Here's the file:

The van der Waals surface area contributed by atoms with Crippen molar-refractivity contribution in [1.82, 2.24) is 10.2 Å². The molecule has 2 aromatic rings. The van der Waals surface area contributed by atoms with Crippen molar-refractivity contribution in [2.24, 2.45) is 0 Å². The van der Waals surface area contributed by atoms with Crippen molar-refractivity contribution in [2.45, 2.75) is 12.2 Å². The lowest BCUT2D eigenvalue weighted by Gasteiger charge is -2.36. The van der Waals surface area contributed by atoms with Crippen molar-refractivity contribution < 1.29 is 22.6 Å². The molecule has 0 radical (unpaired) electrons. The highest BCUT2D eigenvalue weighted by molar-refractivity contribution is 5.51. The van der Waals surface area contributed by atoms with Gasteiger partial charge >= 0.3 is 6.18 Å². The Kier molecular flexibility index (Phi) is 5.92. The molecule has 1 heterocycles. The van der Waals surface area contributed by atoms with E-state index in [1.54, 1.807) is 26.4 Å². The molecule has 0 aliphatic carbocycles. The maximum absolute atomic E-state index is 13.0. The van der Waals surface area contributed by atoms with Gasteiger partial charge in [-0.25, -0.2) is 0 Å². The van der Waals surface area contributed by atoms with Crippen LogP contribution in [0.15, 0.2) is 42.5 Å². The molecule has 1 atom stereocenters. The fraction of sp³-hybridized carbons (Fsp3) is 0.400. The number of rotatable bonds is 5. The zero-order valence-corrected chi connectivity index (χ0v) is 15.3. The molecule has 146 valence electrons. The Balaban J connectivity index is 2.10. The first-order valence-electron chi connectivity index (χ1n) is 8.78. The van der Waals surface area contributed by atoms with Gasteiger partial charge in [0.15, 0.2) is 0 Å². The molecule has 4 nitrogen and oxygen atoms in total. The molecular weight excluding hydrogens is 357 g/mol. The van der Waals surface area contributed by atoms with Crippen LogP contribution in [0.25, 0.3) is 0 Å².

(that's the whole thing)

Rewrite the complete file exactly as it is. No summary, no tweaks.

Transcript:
The van der Waals surface area contributed by atoms with Crippen molar-refractivity contribution in [1.82, 2.24) is 10.2 Å². The molecule has 2 aromatic rings. The van der Waals surface area contributed by atoms with Crippen molar-refractivity contribution in [2.24, 2.45) is 0 Å². The van der Waals surface area contributed by atoms with Crippen molar-refractivity contribution in [2.45, 2.75) is 12.2 Å². The lowest BCUT2D eigenvalue weighted by Gasteiger charge is -2.36. The van der Waals surface area contributed by atoms with Crippen molar-refractivity contribution < 1.29 is 22.6 Å². The molecule has 0 radical (unpaired) electrons. The highest BCUT2D eigenvalue weighted by molar-refractivity contribution is 5.51. The van der Waals surface area contributed by atoms with Gasteiger partial charge >= 0.3 is 6.18 Å². The Kier molecular flexibility index (Phi) is 5.92. The molecule has 1 heterocycles. The van der Waals surface area contributed by atoms with E-state index in [1.54, 1.807) is 26.4 Å². The molecule has 0 aliphatic carbocycles. The maximum absolute atomic E-state index is 13.0. The van der Waals surface area contributed by atoms with Gasteiger partial charge in [-0.25, -0.2) is 0 Å². The van der Waals surface area contributed by atoms with Crippen LogP contribution in [0.15, 0.2) is 42.5 Å². The molecule has 1 atom stereocenters. The fraction of sp³-hybridized carbons (Fsp3) is 0.400. The number of rotatable bonds is 5. The zero-order valence-corrected chi connectivity index (χ0v) is 15.3. The molecule has 146 valence electrons. The Balaban J connectivity index is 2.10. The first-order valence-electron chi connectivity index (χ1n) is 8.78. The van der Waals surface area contributed by atoms with Gasteiger partial charge in [0.15, 0.2) is 0 Å². The molecule has 4 nitrogen and oxygen atoms in total. The molecular weight excluding hydrogens is 357 g/mol. The van der Waals surface area contributed by atoms with Crippen LogP contribution in [0.25, 0.3) is 0 Å².